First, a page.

Atheists have It Wrong on Religious Causes of Terrorism and Suicide Bombing
This article dispels all illusions based on the belief that terrorism done by Muslim extremists is to be blamed on their religion, a view much favored by well-known atheist critics of religion such as Richard Dawkins and Sam Harris.
One of the implied back stories to this insightful article is that big-time atheist writers such as Harris and Christopher Hitchens (who is not mentioned), in blaming religion on terrorism perpetuated by Muslims and others, also happen to favor policies that perpetuate mass killing by larger western governments of large number of civilians in countries where Muslims live. That observation alone is worthy of an article all by itself.
“Science says more than 95 percent of terrorist attacks are motivated by politics and revenge. Atheists say, “That’s bullshit!” And not just atheist luminaries such as Sam Harris, Richard Dawkins and Bill Maher. I refer to the several hundred hostile responses from atheists to my previous AlterNet piece, in which I cited the most exhaustive and comprehensive study of suicide terrorism ever conducted.
According to the Suicide Terrorism Database at Flinders University in Australia, which accounts for all suicide bombings committed in the Middle East between 1981 and 2006, it is politics, not religious fanaticism, that leads to terrorists blowing themselves up. The study shows that:
“…though religion can play a vital role in the recruitment and motivation of potential future suicide bombers, their real driving-force is a cocktail of motivations including politics, humiliation, revenge, retaliation and altruism. The configuration of these motivations is related to the specific circumstances of the political conflict behind the rise of suicide attacks in different countries.”
The findings of the Flinders University study are supported by the research conducted at the University of Chicago’s Project on Security and Terrorism, which was partly funded by the Defense Department’s Threat Reduction Agency. The authors, Robert A. Pape and James K. Feldman, examined more than 2,200 suicide attacks across the world from 1980 to present. Their research reveals that more than 90 percent of suicide attacks are directed at an occupying force. Of the 524 suicide terrorists carried out in the past 30 years, more than half of the attackers were secular. Let that rock your worldview.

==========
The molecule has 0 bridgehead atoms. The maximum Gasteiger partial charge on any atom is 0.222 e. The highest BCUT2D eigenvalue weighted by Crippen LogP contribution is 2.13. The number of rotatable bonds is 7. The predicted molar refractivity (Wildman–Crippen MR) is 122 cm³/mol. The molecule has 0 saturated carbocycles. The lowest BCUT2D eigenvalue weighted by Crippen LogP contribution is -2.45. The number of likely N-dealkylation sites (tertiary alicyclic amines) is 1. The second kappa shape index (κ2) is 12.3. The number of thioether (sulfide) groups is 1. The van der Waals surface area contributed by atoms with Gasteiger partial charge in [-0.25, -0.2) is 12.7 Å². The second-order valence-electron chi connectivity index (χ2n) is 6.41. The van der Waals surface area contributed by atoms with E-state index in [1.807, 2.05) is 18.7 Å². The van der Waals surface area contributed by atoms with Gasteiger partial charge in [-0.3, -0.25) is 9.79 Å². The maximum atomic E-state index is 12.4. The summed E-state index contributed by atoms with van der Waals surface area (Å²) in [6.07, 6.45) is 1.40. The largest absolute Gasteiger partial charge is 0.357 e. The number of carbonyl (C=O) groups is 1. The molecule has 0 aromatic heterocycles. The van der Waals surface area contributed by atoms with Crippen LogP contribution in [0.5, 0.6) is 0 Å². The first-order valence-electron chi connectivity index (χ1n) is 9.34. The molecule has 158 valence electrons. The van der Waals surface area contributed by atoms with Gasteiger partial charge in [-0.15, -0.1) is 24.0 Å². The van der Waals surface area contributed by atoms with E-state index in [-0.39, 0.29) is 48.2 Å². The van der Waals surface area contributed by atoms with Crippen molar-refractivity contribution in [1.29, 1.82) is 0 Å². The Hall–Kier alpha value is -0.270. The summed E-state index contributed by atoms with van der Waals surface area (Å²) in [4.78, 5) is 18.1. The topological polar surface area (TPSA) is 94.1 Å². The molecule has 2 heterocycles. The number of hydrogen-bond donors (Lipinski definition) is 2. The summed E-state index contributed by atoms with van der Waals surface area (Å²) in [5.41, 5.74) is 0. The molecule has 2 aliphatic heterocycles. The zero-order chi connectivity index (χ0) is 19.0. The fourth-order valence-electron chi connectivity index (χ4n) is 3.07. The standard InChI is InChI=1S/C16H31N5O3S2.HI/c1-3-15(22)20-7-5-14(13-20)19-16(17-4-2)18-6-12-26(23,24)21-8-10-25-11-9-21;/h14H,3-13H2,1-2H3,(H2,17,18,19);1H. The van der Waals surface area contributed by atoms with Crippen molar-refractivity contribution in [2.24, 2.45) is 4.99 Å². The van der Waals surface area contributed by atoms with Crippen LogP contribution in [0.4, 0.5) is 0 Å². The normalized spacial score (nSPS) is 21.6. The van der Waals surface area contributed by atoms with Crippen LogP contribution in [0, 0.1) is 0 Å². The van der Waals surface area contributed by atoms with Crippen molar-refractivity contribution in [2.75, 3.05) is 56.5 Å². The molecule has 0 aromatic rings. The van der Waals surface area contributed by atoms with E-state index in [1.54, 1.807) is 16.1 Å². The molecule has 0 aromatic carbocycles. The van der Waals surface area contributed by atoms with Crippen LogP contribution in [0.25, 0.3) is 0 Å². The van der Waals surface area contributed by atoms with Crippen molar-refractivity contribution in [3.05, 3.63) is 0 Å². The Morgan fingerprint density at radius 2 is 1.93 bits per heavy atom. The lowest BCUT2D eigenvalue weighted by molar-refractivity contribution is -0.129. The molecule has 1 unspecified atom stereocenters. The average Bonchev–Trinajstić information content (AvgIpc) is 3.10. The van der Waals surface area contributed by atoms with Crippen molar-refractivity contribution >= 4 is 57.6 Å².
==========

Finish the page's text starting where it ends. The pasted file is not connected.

More than 95 percent of all suicide attacks have a strategic goal in common—to compel an occupying force to withdraw from territory the terrorists prize. From Lebanon to Sri Lanka to the West Bank to Chechnya, the central goal of every suicide terrorist campaign has been to resist military occupation by a democracy. Pape, who is also the author of Dying to Win: The Strategic Logic of Suicide Terrorism, rejects outright the view that Islam is the root of the problem. “Rather, the taproot is American military policy.” The notion that Islamic fundamentalism is bent on world domination is “pure fantasy,” he argues, warning that an attempt by the West to force Muslim societies to transform “is likely to dramatically increase the threat we face.”
“In an op-ed for Mondoweiss, Theodore Sayeed says of Sam Harris,
“He is most happy when he can frame the discussion of war in religious terms. Israel is post-religious and the Palestinians are not. Therefore secularists should side with Israel. America is post-religious and Muslims are not. Therefore secularists ought to side with America. And because Muslims often use religious language to discuss political matters, because they say ‘jihad’ instead of ‘let’s fight back,’ and because they call their dead ‘martyrs’ instead of ‘fallen heroes,’ their concerns are not territorial at all, they are irrational superstition about which there can be no prospects for dialogue.”
Such simplistic dehumanization of the Muslim world does not stand up to even a casual level of scrutiny. Many atheists, like Harris, see conflict in the Middle East as rooted in a cultural failure of Islam to adapt itself to modernity rather than as a political aspiration to freedom from U.S.-backed regimes. The Arab Spring protests in Egypt demonstrated that this culturalist assumption does not hold.
“Popular sovereignty, not God’s sovereignty, was the basis of the Tahir Square protests; Muslims and Christians marched together. The slogans were demands for rights, dignity, and social justice. All of this confounds the clash of civilizations theses, which holds that ‘Islam has bloody borders’,” writes Arun Kundani, author of The Muslims Are Coming: Islamophobia, Extremism, and the Domestic War on Terror.”